MANCHESTER, England (Reuters) – British PM Boris Johnson warned the European Union on Saturday that the Irish backslide, which he said was undemocratic, should be dropped if they wanted to sign a Brexit divorce treaty.
British Prime Minister Boris Johnson responds to a meeting with engineering graduates at the site of a tram line under construction at Stretford near Manchester on July 27, 2019. Ben Stansall / Pool over REUTERS
Johnson, since taking office Wednesday, has repeatedly warned that he will cut Britain off without a deal on 31 October if the EU continues to refuse to renegotiate the readmission agreement agreed by its predecessor Theresa May.
His biggest demand is for the most controversial element of the Brexit divorce agreement – the Irish Border Stop – to be removed from the revocation agreement, a demand that has angered Ireland and disturbed other EU capitals.
"If we get rid of the whole backstop, we're making a lot of progress," Johnson said when asked if only the Irish backstop should be changed.
Johnson spoke in front of a 19th century steam locomotive Stephenson, in the northern English city of Manchester, and devoted most of his speech to improving public services, transport and the Internet, and promoting economic growth.
European leaders are ready to discuss Brexit with the new British head of state, but have so far insisted that they will not reopen the readmission agreement. Many EU diplomats believe that the UK will soon hold an early election.
Johnson said he did not want a no-deal Brexit that investors fear would send shockwaves through global markets and hurt the global economy, but the UK needs to prepare for a no-deal.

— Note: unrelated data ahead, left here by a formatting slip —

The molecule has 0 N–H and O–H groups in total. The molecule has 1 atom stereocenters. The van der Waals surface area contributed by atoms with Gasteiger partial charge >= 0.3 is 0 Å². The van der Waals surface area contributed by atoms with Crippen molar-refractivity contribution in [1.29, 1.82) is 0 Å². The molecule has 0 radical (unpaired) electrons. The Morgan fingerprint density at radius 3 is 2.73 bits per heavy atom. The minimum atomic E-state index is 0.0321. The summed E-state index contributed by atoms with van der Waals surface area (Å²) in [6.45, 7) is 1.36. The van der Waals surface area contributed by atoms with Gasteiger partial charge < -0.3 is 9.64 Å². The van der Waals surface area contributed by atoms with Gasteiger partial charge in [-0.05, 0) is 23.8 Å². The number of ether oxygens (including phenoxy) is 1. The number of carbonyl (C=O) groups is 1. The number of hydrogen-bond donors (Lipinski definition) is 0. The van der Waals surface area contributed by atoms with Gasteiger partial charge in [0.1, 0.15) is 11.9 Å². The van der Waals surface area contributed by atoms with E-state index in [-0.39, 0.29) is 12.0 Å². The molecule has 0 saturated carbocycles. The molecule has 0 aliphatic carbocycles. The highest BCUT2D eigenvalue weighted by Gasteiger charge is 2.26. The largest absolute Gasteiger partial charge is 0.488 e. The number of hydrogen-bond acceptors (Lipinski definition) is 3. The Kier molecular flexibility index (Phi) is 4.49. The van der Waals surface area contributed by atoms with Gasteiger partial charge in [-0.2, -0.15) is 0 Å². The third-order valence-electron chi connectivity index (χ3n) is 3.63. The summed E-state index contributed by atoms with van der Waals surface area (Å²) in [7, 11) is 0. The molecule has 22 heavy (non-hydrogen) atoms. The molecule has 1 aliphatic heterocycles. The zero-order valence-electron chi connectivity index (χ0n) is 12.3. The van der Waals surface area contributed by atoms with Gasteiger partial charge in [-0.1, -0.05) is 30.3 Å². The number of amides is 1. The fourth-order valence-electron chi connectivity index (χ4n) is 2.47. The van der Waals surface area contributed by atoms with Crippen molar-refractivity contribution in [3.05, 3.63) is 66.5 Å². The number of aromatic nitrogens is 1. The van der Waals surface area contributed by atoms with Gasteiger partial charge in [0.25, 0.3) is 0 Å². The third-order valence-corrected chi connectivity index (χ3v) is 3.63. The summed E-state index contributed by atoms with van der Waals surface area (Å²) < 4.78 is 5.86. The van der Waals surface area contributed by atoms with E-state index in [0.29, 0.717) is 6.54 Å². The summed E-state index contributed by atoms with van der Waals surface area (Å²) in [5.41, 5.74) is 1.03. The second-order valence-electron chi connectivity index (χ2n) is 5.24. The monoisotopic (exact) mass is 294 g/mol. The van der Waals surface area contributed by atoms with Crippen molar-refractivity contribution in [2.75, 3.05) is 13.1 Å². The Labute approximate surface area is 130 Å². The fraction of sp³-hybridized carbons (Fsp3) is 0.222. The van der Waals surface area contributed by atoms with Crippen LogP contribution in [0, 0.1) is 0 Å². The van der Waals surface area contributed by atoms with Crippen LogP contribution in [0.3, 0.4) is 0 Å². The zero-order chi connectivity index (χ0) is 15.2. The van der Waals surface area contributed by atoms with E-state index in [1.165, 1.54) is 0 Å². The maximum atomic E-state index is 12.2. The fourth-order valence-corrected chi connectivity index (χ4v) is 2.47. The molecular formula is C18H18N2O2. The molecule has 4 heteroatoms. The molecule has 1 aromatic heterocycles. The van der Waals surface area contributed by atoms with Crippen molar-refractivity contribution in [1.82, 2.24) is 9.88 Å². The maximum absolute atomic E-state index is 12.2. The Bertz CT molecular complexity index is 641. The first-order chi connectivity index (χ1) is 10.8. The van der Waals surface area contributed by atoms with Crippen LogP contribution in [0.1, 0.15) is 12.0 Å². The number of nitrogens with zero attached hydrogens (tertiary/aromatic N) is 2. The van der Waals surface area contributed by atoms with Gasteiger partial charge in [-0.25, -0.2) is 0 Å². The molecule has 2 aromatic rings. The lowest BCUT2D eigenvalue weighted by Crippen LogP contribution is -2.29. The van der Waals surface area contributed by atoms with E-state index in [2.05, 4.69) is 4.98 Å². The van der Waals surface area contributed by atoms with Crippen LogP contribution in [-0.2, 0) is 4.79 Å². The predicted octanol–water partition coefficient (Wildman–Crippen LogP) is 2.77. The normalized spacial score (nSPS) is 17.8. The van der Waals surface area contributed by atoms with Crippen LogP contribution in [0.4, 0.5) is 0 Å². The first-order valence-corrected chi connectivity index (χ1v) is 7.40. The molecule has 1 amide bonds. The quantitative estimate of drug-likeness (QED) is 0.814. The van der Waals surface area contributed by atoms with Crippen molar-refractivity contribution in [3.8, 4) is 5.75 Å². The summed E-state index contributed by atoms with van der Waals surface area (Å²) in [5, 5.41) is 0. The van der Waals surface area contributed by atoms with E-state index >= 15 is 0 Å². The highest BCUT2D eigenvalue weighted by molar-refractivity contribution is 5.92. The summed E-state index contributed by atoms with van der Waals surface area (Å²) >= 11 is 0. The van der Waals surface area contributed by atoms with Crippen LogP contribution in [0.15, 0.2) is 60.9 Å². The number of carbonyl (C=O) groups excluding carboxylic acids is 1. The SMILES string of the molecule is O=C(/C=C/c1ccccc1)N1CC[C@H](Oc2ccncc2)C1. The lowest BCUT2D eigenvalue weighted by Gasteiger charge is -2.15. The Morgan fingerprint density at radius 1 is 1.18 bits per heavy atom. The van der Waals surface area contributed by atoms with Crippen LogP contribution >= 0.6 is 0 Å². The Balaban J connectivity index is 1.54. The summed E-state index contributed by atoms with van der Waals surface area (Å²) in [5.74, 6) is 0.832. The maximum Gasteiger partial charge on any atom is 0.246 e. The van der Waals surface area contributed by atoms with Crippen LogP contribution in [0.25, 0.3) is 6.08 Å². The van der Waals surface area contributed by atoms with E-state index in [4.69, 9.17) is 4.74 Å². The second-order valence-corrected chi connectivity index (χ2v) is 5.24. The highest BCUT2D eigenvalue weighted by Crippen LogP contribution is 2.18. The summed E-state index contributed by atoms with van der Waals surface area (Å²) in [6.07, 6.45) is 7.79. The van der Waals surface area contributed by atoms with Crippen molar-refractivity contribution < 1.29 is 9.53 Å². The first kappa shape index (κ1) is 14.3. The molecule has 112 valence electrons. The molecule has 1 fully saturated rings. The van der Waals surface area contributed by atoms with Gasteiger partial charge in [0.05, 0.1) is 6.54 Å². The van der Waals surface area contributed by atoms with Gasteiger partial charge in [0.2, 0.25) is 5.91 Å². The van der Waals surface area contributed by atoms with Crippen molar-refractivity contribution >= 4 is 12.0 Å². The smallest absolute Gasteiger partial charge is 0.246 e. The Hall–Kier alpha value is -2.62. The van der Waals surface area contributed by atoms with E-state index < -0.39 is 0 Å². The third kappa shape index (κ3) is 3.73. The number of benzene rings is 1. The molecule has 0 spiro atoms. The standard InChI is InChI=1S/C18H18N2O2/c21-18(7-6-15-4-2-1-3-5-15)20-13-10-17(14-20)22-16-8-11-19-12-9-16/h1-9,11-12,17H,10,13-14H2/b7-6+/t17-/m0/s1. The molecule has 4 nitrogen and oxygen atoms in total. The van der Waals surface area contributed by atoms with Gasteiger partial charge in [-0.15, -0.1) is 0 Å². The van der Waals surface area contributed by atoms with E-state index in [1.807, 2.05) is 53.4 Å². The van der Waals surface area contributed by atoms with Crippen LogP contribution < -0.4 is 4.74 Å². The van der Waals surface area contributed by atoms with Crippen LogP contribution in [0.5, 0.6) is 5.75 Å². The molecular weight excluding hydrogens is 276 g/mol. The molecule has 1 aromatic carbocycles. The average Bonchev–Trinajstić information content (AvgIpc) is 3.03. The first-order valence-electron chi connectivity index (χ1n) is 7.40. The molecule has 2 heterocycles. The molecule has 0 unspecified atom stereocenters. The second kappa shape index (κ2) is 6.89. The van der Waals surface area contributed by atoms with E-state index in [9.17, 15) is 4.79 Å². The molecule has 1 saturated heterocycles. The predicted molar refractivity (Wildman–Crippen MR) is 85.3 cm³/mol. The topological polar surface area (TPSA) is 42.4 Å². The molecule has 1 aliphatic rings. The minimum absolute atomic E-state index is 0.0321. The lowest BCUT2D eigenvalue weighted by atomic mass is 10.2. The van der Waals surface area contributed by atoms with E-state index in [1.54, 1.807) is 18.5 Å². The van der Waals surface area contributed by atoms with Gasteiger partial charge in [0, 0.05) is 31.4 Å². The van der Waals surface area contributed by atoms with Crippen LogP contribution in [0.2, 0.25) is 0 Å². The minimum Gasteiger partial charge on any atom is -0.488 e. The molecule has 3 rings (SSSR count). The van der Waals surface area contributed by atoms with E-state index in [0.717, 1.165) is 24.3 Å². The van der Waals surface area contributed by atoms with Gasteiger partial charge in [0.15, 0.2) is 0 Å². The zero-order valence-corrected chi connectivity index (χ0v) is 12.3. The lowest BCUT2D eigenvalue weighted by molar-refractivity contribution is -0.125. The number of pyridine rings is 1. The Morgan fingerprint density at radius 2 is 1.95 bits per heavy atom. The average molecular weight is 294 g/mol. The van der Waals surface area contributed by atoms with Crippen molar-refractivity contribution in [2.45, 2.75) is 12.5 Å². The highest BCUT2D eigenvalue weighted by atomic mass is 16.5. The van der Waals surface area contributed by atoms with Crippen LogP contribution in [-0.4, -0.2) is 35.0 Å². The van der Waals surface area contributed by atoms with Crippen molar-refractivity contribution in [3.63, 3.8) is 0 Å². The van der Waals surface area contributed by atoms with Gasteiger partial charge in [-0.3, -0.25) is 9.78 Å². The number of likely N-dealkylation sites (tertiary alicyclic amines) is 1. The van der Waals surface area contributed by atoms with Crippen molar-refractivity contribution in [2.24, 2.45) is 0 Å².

Ireland is critical to any Brexit solution or Brexit meltdown.
The Backstop is an insurance policy designed to prevent the return of border controls along the 500 km long land border between Ireland and the British Province of Northern Ireland, which were ended by the Good Friday Agreement of 1998.
Irish Prime Minister Leo Varadkar said the issue of unification of Ireland and Northern Ireland would inevitably arise if the UK leaves the EU without a divorce agreement on October 31. Be withdrawn or distanced or wait for them to come to us. We will try to solve this problem and we will do it in a spirit of friendship and cooperation, "said Johnson.
"But we can not do it as long as this anti-democratic backstop, the backstop trying to divide our country, to share the UK, stays in its place," he said. "We have to get it out and then we can make progress, I think."
The readmission agreement with the EU in November states that the United Kingdom will remain in a customs union "if and until" alternative arrangements exist to avoid a hard border.
Many UK lawmakers are against the prospect of being bound by EU rules and customs that would prevent Britain from conducting its own commercial transactions and have EU judges oversee them.
Reporting by William James, Editor Guy Faulconbridge